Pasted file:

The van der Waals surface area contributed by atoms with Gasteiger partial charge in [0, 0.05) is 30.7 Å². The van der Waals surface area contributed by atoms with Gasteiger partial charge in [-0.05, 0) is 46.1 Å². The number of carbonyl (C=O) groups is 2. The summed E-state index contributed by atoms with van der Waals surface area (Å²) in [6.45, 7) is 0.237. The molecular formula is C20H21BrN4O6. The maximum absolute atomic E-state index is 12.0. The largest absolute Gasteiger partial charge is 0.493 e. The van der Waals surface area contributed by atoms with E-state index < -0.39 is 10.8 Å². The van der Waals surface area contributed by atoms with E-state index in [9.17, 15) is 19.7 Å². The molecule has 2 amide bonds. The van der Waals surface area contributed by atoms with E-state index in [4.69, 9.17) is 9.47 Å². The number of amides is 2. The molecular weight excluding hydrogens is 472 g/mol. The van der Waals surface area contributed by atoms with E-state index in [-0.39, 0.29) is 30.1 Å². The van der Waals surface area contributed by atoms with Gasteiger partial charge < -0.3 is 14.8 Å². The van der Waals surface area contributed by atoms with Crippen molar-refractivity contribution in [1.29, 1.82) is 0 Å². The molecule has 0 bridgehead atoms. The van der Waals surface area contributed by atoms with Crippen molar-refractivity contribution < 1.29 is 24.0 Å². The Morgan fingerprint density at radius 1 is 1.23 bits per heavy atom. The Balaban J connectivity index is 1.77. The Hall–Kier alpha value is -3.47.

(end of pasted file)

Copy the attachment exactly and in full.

The van der Waals surface area contributed by atoms with Gasteiger partial charge in [0, 0.05) is 30.7 Å². The van der Waals surface area contributed by atoms with Gasteiger partial charge in [-0.05, 0) is 46.1 Å². The number of carbonyl (C=O) groups is 2. The summed E-state index contributed by atoms with van der Waals surface area (Å²) in [6.45, 7) is 0.237. The molecular formula is C20H21BrN4O6. The maximum absolute atomic E-state index is 12.0. The largest absolute Gasteiger partial charge is 0.493 e. The van der Waals surface area contributed by atoms with E-state index < -0.39 is 10.8 Å². The van der Waals surface area contributed by atoms with E-state index in [9.17, 15) is 19.7 Å². The molecule has 2 amide bonds. The van der Waals surface area contributed by atoms with E-state index in [4.69, 9.17) is 9.47 Å². The number of amides is 2. The molecular weight excluding hydrogens is 472 g/mol. The van der Waals surface area contributed by atoms with E-state index in [-0.39, 0.29) is 30.1 Å². The van der Waals surface area contributed by atoms with Gasteiger partial charge < -0.3 is 14.8 Å². The van der Waals surface area contributed by atoms with Crippen molar-refractivity contribution in [1.29, 1.82) is 0 Å². The molecule has 0 bridgehead atoms. The van der Waals surface area contributed by atoms with Crippen molar-refractivity contribution < 1.29 is 24.0 Å². The Morgan fingerprint density at radius 1 is 1.23 bits per heavy atom. The Balaban J connectivity index is 1.77. The Hall–Kier alpha value is -3.47.